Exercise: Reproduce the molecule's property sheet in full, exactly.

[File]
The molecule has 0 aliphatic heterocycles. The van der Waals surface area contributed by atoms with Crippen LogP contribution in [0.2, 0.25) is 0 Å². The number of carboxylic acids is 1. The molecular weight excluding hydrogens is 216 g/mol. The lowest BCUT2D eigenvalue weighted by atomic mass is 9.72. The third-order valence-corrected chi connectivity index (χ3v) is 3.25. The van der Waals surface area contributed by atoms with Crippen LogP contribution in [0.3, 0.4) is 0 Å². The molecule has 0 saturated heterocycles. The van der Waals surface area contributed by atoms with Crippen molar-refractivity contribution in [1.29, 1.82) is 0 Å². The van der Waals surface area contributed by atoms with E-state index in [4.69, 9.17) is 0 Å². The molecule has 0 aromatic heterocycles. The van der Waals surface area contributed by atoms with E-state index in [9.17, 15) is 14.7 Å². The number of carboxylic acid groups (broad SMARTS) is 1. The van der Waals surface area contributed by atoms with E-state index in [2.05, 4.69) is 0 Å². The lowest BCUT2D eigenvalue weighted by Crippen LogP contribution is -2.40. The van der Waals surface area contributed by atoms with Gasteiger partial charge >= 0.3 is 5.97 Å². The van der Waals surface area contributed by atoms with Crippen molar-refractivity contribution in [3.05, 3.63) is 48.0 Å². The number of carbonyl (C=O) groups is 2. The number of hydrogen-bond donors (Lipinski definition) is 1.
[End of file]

The molecule has 0 aliphatic heterocycles. The van der Waals surface area contributed by atoms with Crippen LogP contribution in [0.2, 0.25) is 0 Å². The number of carboxylic acids is 1. The molecular weight excluding hydrogens is 216 g/mol. The lowest BCUT2D eigenvalue weighted by atomic mass is 9.72. The third-order valence-corrected chi connectivity index (χ3v) is 3.25. The van der Waals surface area contributed by atoms with Crippen LogP contribution in [0.3, 0.4) is 0 Å². The molecule has 0 saturated heterocycles. The van der Waals surface area contributed by atoms with Crippen molar-refractivity contribution in [1.29, 1.82) is 0 Å². The van der Waals surface area contributed by atoms with E-state index in [4.69, 9.17) is 0 Å². The molecule has 0 aromatic heterocycles. The van der Waals surface area contributed by atoms with E-state index in [9.17, 15) is 14.7 Å². The number of carboxylic acid groups (broad SMARTS) is 1. The van der Waals surface area contributed by atoms with E-state index in [2.05, 4.69) is 0 Å². The lowest BCUT2D eigenvalue weighted by Crippen LogP contribution is -2.40. The van der Waals surface area contributed by atoms with Gasteiger partial charge >= 0.3 is 5.97 Å². The van der Waals surface area contributed by atoms with Crippen molar-refractivity contribution in [3.05, 3.63) is 48.0 Å². The number of carbonyl (C=O) groups is 2. The number of hydrogen-bond donors (Lipinski definition) is 1.